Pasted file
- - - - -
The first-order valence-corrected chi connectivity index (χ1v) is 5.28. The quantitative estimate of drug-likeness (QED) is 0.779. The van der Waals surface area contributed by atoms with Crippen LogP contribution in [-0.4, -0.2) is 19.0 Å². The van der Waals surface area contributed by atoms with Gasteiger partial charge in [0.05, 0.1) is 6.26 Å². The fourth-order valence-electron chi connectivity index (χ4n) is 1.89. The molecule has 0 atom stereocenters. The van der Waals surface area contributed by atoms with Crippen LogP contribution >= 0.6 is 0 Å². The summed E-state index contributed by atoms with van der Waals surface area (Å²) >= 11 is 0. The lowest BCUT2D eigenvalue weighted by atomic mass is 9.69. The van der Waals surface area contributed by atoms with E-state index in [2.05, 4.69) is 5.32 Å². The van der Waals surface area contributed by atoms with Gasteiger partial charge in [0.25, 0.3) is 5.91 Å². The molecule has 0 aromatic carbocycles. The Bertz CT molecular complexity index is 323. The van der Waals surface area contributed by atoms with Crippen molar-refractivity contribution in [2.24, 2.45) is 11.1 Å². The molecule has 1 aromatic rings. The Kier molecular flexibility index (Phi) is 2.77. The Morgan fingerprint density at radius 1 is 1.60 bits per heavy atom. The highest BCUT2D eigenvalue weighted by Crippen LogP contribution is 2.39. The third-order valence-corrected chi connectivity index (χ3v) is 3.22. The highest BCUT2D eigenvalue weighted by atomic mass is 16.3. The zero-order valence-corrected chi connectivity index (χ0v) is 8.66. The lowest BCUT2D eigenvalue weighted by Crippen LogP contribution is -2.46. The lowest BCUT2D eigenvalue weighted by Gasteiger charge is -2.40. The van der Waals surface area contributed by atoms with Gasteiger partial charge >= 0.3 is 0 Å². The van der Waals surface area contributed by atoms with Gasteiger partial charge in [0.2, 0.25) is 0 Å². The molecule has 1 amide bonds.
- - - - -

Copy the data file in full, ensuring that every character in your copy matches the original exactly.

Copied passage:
The first-order valence-corrected chi connectivity index (χ1v) is 5.28. The quantitative estimate of drug-likeness (QED) is 0.779. The van der Waals surface area contributed by atoms with Crippen LogP contribution in [-0.4, -0.2) is 19.0 Å². The van der Waals surface area contributed by atoms with Gasteiger partial charge in [0.05, 0.1) is 6.26 Å². The fourth-order valence-electron chi connectivity index (χ4n) is 1.89. The molecule has 0 atom stereocenters. The van der Waals surface area contributed by atoms with Crippen LogP contribution >= 0.6 is 0 Å². The summed E-state index contributed by atoms with van der Waals surface area (Å²) >= 11 is 0. The lowest BCUT2D eigenvalue weighted by atomic mass is 9.69. The van der Waals surface area contributed by atoms with E-state index in [2.05, 4.69) is 5.32 Å². The van der Waals surface area contributed by atoms with Gasteiger partial charge in [0.25, 0.3) is 5.91 Å². The molecule has 0 aromatic carbocycles. The Bertz CT molecular complexity index is 323. The van der Waals surface area contributed by atoms with Crippen molar-refractivity contribution in [2.24, 2.45) is 11.1 Å². The molecule has 1 aromatic rings. The Kier molecular flexibility index (Phi) is 2.77. The Morgan fingerprint density at radius 1 is 1.60 bits per heavy atom. The highest BCUT2D eigenvalue weighted by Crippen LogP contribution is 2.39. The third-order valence-corrected chi connectivity index (χ3v) is 3.22. The highest BCUT2D eigenvalue weighted by atomic mass is 16.3. The zero-order valence-corrected chi connectivity index (χ0v) is 8.66. The lowest BCUT2D eigenvalue weighted by Crippen LogP contribution is -2.46. The lowest BCUT2D eigenvalue weighted by Gasteiger charge is -2.40. The van der Waals surface area contributed by atoms with Gasteiger partial charge >= 0.3 is 0 Å². The van der Waals surface area contributed by atoms with Gasteiger partial charge in [0.2, 0.25) is 0 Å². The molecule has 1 amide bonds.